In Truth in Ash, we see Franz's story filled in by his parents. We see that he was spoiled as a youth and allowed to run wild, despite the entreaties of his father who has commercial connections with Jewish businessmen. We then see him after the camp desparately trying to find Elena only to find out that she has left for Israel and married. He is brought to this realization by a brutal letter from one of Elena's relatives who advises him to commit suicide. Finally, we see him as a middle aged man forced to confront his past in the post war trial. At last, he gets to see his lover when she returns to testify in his favor. However, he finally understands that his past is gone when Elena avoids any eye contact.
How would you describe his affair with Elena?
Like most things with Franz and Elena, it is complicated. She has lost her whole family to the camp, and so is justifiably disgusted by his initial advances. She loses her first love of Mihael and her own self-respect to Franz, for in the camp she is treated as a collaborator. Elena suffers badly, though she is also resourceful. She never throws herself on the electric wires and is able to manipulate others such as Ruth and Franz to her advantage. We will never know the full story, for she has a strong survival instinct and we never know how far it was used. In the end, she does let herself go and falls for Franz, particularly after seeing him risk all to save her sister.
In Truth in Ash, we find Franz desperate to re-connect with his lover, but now the shoes are on the other foot. He is now a Prisoner of War confined to the camp and in danger of falling into the hands of the Russians. He is rejected by Elena who chooses to flee a destroyed and corrupt Europe to a life with her new husband in Israel. In the 1970s, Franz's past comes back to haunt him and he finds himself in a highly public and political trial. His former protectees now show their real sentiment by condemning and conspiring against him. It is also a severe breach of trust to testify i^for a Nazi guard and many are intimidated by this fact. Elena bravely returns to testify in his favour and then encourages others to do the same. She is then followed by others who testify in his favour allowing Franz to secure release.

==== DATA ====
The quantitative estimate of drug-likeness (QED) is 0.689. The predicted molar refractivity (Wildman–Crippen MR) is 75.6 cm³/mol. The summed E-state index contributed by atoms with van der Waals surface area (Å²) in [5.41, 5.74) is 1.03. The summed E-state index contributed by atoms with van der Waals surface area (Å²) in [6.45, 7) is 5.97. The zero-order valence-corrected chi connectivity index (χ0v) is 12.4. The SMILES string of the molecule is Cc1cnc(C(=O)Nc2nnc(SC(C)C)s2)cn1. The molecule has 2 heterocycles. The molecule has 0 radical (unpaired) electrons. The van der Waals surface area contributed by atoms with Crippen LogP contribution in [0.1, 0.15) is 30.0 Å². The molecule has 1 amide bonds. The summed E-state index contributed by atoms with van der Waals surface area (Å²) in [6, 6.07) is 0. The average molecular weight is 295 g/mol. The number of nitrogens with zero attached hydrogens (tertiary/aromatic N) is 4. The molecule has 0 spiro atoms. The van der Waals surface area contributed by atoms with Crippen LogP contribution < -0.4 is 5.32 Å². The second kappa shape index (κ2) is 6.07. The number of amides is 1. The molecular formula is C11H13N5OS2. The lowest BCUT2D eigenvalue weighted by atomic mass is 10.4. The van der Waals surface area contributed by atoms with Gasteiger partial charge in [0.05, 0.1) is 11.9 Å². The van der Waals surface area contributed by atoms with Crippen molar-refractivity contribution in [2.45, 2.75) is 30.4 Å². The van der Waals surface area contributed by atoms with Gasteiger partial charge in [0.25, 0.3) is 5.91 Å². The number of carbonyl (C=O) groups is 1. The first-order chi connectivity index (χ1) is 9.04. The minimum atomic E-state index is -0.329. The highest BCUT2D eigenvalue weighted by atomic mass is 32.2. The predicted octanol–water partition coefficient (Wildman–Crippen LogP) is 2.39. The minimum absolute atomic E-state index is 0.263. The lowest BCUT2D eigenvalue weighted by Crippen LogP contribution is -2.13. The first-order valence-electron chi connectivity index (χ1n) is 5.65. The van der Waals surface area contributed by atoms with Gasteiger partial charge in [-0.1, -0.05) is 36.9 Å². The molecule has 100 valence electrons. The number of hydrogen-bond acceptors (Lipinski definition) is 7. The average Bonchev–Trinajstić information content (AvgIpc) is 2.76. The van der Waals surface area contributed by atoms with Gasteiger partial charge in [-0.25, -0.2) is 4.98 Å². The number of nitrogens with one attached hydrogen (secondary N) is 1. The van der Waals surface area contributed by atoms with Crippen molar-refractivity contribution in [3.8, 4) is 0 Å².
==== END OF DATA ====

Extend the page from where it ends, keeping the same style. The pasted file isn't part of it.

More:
What is Franz's religious significance?
Franz is not an Archangel, but rather he performs a central role in 'Whispering Birches' as a human. Like all humans he is capable of compassion and of evil. In the book 'Truth in Ash', he has the significance of being the central child character with his dominating mother Maria and ineffective father Josef. His sins are forgiven by his family just as in Roman Catholic faith, the sins of the past are wiped by confession. His moral bankruptcy and redemption is also symbolic of the questionable role played by the church during the conflict.
Franz appears shortly in the third book 'Fallen Beech'. Here we see him as Fenrir, the wolf who bites off the arm of Tyr, being his friend Lukas Armbrecht. The character is symbolic of the chaos of the Pagan world being subdued by the thread of Gleipnir that was constructed in 'Whispering Birches'.
Who inspired the character Franz Wolff?
The BBC programme by Lawrence Rees, reported upon the love story of Franz Wunsch and Helena Citronova. The characters of Franz and Elena in the book are inspired by these two, although it should be pointed out that no opinions expressed are actual opinions of these two characters. In the documentary, Helena admitted to falling in love with her captor and did testify in his post war trial, travelling from Israel to do so. Franz Wunsch decided not to take part in the documentary.